Tesla has had some troubles and suffered from red tape in Germany over the last year, but the American automaker is finally making some strides in the country as its buyers get back access to EV incentives and can open new Superchargers.

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Last year, Tesla buyers lost access to EV subsidies in Germany after being accused of gaming the system.

When Germany introduced its new plan to boost electric vehicle adoption through new incentives, including a €4,000 discount at the purchase, Tesla claimed that they were purposely left out of the program because of a cap on vehicles with a starting price of less than 60,000 € negotiated by the government and the German auto industry.

Tesla wasn’t being a crazy conspiracy theorist by claiming that German automakers had a hand in this since the government did indeed negotiate the structure of the incentive with German automakers because both public money and the automakers are paying for it.

In order to make the Model S eligible to the incentive, Tesla unbundled a bunch of standard features as an option in Model S in order to reduce the base price to 60,000 € negotiated by the government and the German auto industry before tax.

They made this move in November 2016 and year later, German car magazine Auto-Bild published a report claiming to now being able to see through Tesla’s “deception” and going as far as calling it “fraud” and “cheating”. They claimed that buyers weren’t actually able to buy a Model S without those options, something that Tesla denied.

The automaker said that they not only offer the option but that some vehicles were delivered without the features.

The Federal Office of Economics and Export Control (BAFA) has now concluded their investigation this week and allowed back access to the incentive for Model S buyers.

Furthermore, Tesla also has issues opening new Supercharger stations in the country.

For a while now, Germany had strange and strict charging regulations that forced charging stations defined as “publicly accessible” to all have the European socket standard, which Tesla has adopted in Europe.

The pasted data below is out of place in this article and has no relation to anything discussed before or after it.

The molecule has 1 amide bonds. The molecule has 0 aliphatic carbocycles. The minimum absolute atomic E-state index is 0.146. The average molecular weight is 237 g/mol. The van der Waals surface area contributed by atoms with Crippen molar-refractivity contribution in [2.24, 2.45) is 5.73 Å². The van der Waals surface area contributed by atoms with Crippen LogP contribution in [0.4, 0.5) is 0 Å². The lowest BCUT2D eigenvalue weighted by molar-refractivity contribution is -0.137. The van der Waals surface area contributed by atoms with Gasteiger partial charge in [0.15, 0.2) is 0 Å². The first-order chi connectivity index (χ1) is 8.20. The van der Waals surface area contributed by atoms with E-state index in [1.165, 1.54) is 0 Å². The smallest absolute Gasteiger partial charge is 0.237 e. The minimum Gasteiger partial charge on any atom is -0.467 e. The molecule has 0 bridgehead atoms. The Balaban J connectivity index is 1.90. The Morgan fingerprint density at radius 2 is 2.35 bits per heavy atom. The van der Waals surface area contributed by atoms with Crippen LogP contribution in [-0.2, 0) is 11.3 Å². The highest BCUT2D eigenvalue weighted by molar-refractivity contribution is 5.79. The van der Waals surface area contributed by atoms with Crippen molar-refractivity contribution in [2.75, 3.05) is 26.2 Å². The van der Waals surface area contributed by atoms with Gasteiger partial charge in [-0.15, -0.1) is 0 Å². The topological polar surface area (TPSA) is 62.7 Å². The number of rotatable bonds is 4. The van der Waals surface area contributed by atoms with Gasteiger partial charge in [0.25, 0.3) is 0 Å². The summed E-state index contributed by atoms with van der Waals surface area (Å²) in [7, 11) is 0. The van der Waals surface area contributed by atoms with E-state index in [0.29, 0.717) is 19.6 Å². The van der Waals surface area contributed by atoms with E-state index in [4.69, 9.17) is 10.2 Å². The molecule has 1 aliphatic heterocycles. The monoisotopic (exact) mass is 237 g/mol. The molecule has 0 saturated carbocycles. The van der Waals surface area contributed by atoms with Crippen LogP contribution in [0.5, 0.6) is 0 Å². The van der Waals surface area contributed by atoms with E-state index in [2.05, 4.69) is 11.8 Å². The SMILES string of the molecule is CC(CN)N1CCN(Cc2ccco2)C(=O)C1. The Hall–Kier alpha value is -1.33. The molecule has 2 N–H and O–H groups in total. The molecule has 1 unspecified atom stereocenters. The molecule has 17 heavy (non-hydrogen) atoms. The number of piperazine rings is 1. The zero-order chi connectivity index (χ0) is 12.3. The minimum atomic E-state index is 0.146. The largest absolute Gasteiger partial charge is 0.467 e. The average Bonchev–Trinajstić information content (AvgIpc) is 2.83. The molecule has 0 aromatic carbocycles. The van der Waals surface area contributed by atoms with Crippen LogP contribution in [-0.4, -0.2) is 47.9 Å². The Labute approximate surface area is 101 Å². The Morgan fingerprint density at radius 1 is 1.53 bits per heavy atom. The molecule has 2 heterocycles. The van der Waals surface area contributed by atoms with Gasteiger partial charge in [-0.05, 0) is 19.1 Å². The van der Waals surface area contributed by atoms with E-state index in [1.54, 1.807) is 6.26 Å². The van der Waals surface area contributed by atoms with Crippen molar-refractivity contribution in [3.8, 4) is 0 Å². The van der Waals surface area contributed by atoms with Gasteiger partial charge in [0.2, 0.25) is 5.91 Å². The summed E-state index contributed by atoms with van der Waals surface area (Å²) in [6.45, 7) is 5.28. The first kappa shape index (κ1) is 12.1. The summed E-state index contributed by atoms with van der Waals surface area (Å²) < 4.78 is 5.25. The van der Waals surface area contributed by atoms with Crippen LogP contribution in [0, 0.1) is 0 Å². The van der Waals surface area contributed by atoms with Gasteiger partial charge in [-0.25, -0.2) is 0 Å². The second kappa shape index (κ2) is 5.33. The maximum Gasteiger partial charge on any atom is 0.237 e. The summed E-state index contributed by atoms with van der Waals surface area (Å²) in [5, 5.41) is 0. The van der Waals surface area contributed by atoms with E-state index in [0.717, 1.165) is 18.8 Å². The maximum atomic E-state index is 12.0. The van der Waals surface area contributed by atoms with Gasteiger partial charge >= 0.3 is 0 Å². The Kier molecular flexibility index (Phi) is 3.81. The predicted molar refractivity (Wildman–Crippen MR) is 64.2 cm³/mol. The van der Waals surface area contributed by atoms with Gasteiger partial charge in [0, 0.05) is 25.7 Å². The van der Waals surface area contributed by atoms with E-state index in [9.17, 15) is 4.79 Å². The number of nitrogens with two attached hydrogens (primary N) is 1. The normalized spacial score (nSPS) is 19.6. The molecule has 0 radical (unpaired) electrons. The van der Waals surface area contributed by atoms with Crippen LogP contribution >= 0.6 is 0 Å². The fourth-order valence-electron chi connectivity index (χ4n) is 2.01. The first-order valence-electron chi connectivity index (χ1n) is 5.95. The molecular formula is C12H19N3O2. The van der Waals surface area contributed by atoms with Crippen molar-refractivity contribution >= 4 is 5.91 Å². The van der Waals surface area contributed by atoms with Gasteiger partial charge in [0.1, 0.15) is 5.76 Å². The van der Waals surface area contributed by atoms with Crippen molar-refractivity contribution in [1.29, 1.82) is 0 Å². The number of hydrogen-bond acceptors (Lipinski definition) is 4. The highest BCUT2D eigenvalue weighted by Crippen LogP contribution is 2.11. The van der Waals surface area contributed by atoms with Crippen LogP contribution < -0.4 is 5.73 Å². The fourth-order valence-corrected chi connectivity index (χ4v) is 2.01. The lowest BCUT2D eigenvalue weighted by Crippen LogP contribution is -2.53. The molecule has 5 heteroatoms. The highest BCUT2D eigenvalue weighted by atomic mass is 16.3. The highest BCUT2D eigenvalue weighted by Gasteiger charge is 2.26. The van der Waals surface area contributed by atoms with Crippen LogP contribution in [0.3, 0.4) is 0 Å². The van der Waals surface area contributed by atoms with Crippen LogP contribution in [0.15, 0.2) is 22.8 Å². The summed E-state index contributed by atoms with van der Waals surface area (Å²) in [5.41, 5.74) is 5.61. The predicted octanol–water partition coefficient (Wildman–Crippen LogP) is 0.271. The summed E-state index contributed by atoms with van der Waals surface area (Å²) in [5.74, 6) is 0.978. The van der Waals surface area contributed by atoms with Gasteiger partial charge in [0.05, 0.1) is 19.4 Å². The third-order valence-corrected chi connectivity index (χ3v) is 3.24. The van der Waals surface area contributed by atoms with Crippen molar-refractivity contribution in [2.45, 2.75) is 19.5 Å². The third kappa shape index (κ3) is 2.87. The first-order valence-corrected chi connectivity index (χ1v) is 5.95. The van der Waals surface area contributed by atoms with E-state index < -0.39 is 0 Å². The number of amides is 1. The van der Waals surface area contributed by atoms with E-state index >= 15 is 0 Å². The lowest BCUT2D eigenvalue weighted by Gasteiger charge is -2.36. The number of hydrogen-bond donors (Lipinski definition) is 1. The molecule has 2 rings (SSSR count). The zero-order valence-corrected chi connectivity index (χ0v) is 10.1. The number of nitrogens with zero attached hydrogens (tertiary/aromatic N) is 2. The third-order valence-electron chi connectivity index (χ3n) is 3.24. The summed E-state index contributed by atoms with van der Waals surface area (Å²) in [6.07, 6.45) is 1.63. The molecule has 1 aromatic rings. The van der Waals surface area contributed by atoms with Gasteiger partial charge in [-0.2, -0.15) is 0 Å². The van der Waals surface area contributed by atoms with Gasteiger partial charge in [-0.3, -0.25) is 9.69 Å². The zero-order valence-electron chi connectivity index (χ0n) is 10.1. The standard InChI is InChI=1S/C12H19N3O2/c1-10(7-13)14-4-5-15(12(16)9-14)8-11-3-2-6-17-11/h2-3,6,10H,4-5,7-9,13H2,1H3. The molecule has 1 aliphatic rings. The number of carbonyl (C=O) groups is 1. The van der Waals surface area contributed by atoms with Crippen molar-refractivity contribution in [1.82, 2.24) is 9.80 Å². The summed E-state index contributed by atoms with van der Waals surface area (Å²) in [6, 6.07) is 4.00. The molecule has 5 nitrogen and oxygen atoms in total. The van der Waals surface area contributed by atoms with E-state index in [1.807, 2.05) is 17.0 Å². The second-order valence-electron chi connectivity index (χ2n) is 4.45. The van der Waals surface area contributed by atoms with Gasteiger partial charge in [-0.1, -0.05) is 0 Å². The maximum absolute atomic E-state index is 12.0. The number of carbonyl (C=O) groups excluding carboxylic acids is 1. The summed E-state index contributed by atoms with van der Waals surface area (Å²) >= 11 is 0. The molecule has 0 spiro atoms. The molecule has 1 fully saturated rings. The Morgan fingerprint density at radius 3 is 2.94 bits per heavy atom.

But they have updated the requirements last year to add the CCS plug to those “publicly accessible” stations.

Tesla doesn’t use the plug and the ordinance apparently also applied to Tesla’s Superchargers even though the stations are only for Tesla drivers and don’t affect anyone else.

The company didn’t open a new Supercharger in Germany since it has been implemented, but that changed last month when they opened a new station in Beelitz, Germany.

In order to comply, Tesla made it look like it’s not a  “publicly accessible” station by adding a sign that reads “Only accessible to Tesla drivers during the charging process” (via JeanSho on Tesla German forum):

It’s the first of several new stations that Tesla plans to open in German this year.

Electrek’s Take

It’s impressive the number of issues that Tesla keeps having in Germany.

Tesla is often disliked by media organizations in the US, but my German friends say that it’s nothing compared to the situation in Germany and there’s probably no better example than this.

A now clearly false report from German car magazine Auto-Bild led to Tesla buyers losing access to the EV incentive.

As for the Supercharger problem, that’s a ridiculous requirement to apply on the Supercharger network.

While I get that they went to standardize charging, you won’t help the cause by adding red tape that slows down the deployment of the Supercharger network.

They could have simply required the CCS plug for stations meant for more than one car brand, like the new Ionity network.

Anyway, it looks like now things are back to normal for Tesla in Germany.

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